“This is your last chance to back down kid”, she said, jaw tense as Holmes straightened his back as if burned. 

“I’m not a child, and I’m not backing down.”

“Twenty-three is a child as far as I’m concerned.”

“Not in my case, you are aware my responsibilities already exceed those of an average individual my age.” She was. Standing back as the evacuation of a toddler was arranged had come as quite a shock for them all. Holmes acknowledged her train of thought with a tilted chin, “and even if they didn’t, you need me there for the final act.”

Novak rested her elbows on her desk, hands over her face as she let out a long breath. God help her, but she needed him there, needed to throw the young father of a young child to the wolves, “yeah, we do, but once you’re in we won’t be able to protect you until it’s done.”

“I’m aware of the risks, it is my plan after all.”

She didn’t know what bothered her more, the obvious lack of worry or the poorly hidden excitement in the grey pools the boy had for eyes. Or maybe it was the knowledge that somewhere in England, there was a little girl that would be left without her dad if Amelia messed this up. Because it was her case, whatever Holmes thought, and if it went to hell, it would be all on her. Her life would have been a lot easier if she had never met one Sherlock Holmes.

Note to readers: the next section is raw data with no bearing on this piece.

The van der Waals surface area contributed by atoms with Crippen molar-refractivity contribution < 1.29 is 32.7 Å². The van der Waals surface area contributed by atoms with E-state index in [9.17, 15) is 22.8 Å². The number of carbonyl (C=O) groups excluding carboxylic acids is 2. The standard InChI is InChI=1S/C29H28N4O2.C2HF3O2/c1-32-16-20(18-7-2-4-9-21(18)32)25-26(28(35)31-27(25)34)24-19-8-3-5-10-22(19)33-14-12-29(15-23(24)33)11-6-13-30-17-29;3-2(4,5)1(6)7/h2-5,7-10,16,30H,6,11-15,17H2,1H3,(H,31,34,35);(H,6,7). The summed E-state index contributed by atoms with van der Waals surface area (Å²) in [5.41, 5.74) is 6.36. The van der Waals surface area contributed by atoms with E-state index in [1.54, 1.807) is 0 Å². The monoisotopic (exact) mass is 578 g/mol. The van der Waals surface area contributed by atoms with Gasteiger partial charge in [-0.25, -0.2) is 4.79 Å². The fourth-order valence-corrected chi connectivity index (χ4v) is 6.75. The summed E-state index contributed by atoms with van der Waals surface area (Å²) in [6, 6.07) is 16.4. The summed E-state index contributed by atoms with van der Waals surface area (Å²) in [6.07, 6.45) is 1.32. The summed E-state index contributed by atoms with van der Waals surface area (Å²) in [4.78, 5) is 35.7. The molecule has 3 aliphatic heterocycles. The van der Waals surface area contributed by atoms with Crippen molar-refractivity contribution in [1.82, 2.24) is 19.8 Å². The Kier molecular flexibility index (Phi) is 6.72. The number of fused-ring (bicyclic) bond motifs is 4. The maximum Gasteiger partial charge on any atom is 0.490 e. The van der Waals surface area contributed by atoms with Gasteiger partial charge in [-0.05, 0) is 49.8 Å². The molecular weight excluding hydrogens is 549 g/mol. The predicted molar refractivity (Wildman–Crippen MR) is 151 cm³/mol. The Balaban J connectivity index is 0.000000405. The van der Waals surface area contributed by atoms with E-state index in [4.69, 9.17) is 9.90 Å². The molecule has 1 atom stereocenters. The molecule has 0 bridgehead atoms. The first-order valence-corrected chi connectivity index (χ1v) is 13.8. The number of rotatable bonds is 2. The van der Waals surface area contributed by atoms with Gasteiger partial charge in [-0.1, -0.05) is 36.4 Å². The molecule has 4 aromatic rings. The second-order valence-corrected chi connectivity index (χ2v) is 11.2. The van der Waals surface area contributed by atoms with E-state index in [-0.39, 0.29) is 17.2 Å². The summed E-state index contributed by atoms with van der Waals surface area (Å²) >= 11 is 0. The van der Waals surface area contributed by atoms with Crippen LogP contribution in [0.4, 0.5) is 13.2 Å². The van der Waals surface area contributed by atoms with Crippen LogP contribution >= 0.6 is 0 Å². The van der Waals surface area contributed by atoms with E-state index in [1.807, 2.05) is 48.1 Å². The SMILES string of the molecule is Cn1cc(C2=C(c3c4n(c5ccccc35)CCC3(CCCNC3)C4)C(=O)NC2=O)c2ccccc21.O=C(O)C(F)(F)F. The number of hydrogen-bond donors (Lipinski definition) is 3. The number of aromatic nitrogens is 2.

“As you know, you’ll go in at eight pm, officers will be around the area keeping an eye on you”, she recounted, “once it’s done, the officers will alert the patrols that will have been waiting two streets down, back-up will arrive soon after that and Frank Hudson will be under arrest.”

“And you will have your key witness.”

“That too.”

“It’s a good plan, Detective Novak, it will work.”

“I suggest you pray to God it does, because if it doesn’t, you might find yourself on a slab.”

Sherlock Holmes merely curled one corner of his lips, “it is the inevitable fate of humanity to die.”



June 11th, 10:20 am

He sat down on his kitchen floor as the phone rang, waiting for his brother to pick up. Now that there were no criminals or detectives, he happened to find himself something akin to nervous. Not exactly that, of course, why would he be, he’d made the plan after all. But it was undeniable that his pulse quickened at the anticipation of what would happen that night and his mouth was abnormally dry. 

Blast Mycroft, pick up the phone!